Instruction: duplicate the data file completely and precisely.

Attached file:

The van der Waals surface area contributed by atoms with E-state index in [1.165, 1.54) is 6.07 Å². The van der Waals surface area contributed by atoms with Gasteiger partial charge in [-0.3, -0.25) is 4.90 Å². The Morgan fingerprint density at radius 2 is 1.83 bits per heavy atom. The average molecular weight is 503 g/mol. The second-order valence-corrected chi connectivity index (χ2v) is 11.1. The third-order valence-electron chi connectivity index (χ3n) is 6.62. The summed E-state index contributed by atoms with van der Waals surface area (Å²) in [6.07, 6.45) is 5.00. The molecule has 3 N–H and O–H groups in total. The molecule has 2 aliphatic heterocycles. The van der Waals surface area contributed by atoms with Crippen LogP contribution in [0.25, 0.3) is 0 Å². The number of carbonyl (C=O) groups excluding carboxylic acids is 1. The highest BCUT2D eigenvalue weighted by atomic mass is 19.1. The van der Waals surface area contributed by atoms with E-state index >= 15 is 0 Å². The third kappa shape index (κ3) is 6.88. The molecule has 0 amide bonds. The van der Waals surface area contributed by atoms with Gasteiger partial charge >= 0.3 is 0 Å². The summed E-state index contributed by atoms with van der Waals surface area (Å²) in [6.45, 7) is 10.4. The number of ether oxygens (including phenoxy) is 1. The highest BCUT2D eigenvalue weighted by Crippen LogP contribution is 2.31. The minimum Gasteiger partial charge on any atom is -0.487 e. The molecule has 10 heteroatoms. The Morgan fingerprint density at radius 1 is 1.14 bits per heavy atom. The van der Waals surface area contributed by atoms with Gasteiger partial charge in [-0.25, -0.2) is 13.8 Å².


The van der Waals surface area contributed by atoms with E-state index in [1.165, 1.54) is 6.07 Å². The van der Waals surface area contributed by atoms with Gasteiger partial charge in [-0.3, -0.25) is 4.90 Å². The Morgan fingerprint density at radius 2 is 1.83 bits per heavy atom. The average molecular weight is 503 g/mol. The second-order valence-corrected chi connectivity index (χ2v) is 11.1. The third-order valence-electron chi connectivity index (χ3n) is 6.62. The summed E-state index contributed by atoms with van der Waals surface area (Å²) in [6.07, 6.45) is 5.00. The molecule has 3 N–H and O–H groups in total. The molecule has 2 aliphatic heterocycles. The van der Waals surface area contributed by atoms with Crippen LogP contribution in [0.25, 0.3) is 0 Å². The number of carbonyl (C=O) groups excluding carboxylic acids is 1. The highest BCUT2D eigenvalue weighted by atomic mass is 19.1. The van der Waals surface area contributed by atoms with E-state index >= 15 is 0 Å². The third kappa shape index (κ3) is 6.88. The molecule has 0 amide bonds. The van der Waals surface area contributed by atoms with Gasteiger partial charge >= 0.3 is 0 Å². The summed E-state index contributed by atoms with van der Waals surface area (Å²) in [6.45, 7) is 10.4. The number of ether oxygens (including phenoxy) is 1. The highest BCUT2D eigenvalue weighted by Crippen LogP contribution is 2.31. The minimum Gasteiger partial charge on any atom is -0.487 e. The molecule has 10 heteroatoms. The Morgan fingerprint density at radius 1 is 1.14 bits per heavy atom. The van der Waals surface area contributed by atoms with Gasteiger partial charge in [-0.25, -0.2) is 13.8 Å².